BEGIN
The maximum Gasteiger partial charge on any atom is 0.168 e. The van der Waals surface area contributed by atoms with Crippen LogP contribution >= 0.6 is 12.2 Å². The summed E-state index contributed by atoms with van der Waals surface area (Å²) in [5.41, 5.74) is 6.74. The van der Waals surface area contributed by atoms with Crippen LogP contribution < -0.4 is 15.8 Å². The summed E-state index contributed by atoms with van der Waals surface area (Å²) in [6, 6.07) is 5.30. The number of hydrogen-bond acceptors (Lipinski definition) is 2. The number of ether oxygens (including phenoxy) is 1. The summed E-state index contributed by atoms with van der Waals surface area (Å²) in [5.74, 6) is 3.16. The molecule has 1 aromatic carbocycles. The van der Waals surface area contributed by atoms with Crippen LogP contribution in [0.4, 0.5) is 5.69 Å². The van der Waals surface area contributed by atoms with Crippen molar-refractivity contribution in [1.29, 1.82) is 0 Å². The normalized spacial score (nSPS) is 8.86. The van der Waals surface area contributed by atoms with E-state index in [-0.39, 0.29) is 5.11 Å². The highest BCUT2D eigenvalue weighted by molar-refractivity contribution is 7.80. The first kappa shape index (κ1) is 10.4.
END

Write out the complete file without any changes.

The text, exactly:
The maximum Gasteiger partial charge on any atom is 0.168 e. The van der Waals surface area contributed by atoms with Crippen LogP contribution >= 0.6 is 12.2 Å². The summed E-state index contributed by atoms with van der Waals surface area (Å²) in [5.41, 5.74) is 6.74. The van der Waals surface area contributed by atoms with Crippen LogP contribution < -0.4 is 15.8 Å². The summed E-state index contributed by atoms with van der Waals surface area (Å²) in [6, 6.07) is 5.30. The number of hydrogen-bond acceptors (Lipinski definition) is 2. The number of ether oxygens (including phenoxy) is 1. The summed E-state index contributed by atoms with van der Waals surface area (Å²) in [5.74, 6) is 3.16. The molecule has 1 aromatic carbocycles. The van der Waals surface area contributed by atoms with Crippen LogP contribution in [0.4, 0.5) is 5.69 Å². The van der Waals surface area contributed by atoms with Crippen molar-refractivity contribution in [1.29, 1.82) is 0 Å². The normalized spacial score (nSPS) is 8.86. The van der Waals surface area contributed by atoms with E-state index in [-0.39, 0.29) is 5.11 Å². The highest BCUT2D eigenvalue weighted by molar-refractivity contribution is 7.80. The first kappa shape index (κ1) is 10.4.